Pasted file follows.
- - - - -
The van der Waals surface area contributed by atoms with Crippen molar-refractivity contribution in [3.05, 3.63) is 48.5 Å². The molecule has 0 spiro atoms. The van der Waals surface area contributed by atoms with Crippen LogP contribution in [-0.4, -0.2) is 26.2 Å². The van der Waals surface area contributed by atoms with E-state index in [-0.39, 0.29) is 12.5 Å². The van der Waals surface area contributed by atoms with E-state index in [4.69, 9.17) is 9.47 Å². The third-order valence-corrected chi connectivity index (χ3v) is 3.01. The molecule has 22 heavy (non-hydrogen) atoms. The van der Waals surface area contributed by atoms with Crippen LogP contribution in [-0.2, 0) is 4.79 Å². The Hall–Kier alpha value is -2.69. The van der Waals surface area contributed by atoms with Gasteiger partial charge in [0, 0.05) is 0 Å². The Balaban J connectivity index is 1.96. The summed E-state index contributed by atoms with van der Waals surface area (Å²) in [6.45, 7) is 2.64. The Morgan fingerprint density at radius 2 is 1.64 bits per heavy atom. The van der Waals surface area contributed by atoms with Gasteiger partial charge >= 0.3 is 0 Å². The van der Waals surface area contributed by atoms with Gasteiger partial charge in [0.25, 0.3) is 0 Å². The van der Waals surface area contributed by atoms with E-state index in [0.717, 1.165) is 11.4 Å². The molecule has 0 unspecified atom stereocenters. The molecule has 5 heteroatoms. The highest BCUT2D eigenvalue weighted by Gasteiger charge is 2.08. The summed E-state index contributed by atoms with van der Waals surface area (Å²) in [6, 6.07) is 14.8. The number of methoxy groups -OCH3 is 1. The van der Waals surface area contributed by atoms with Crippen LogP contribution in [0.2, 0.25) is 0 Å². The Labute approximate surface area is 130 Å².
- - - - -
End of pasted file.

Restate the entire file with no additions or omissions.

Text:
The van der Waals surface area contributed by atoms with Crippen molar-refractivity contribution in [3.05, 3.63) is 48.5 Å². The molecule has 0 spiro atoms. The van der Waals surface area contributed by atoms with Crippen LogP contribution in [-0.4, -0.2) is 26.2 Å². The van der Waals surface area contributed by atoms with E-state index in [-0.39, 0.29) is 12.5 Å². The van der Waals surface area contributed by atoms with E-state index in [4.69, 9.17) is 9.47 Å². The third-order valence-corrected chi connectivity index (χ3v) is 3.01. The molecule has 22 heavy (non-hydrogen) atoms. The van der Waals surface area contributed by atoms with Crippen LogP contribution in [-0.2, 0) is 4.79 Å². The Hall–Kier alpha value is -2.69. The van der Waals surface area contributed by atoms with Gasteiger partial charge in [0, 0.05) is 0 Å². The Balaban J connectivity index is 1.96. The summed E-state index contributed by atoms with van der Waals surface area (Å²) in [6.45, 7) is 2.64. The Morgan fingerprint density at radius 2 is 1.64 bits per heavy atom. The van der Waals surface area contributed by atoms with Gasteiger partial charge >= 0.3 is 0 Å². The van der Waals surface area contributed by atoms with Gasteiger partial charge in [0.25, 0.3) is 0 Å². The van der Waals surface area contributed by atoms with E-state index in [0.717, 1.165) is 11.4 Å². The molecule has 0 unspecified atom stereocenters. The molecule has 5 heteroatoms. The highest BCUT2D eigenvalue weighted by Gasteiger charge is 2.08. The summed E-state index contributed by atoms with van der Waals surface area (Å²) in [6, 6.07) is 14.8. The number of methoxy groups -OCH3 is 1. The van der Waals surface area contributed by atoms with Crippen LogP contribution in [0.2, 0.25) is 0 Å². The Labute approximate surface area is 130 Å².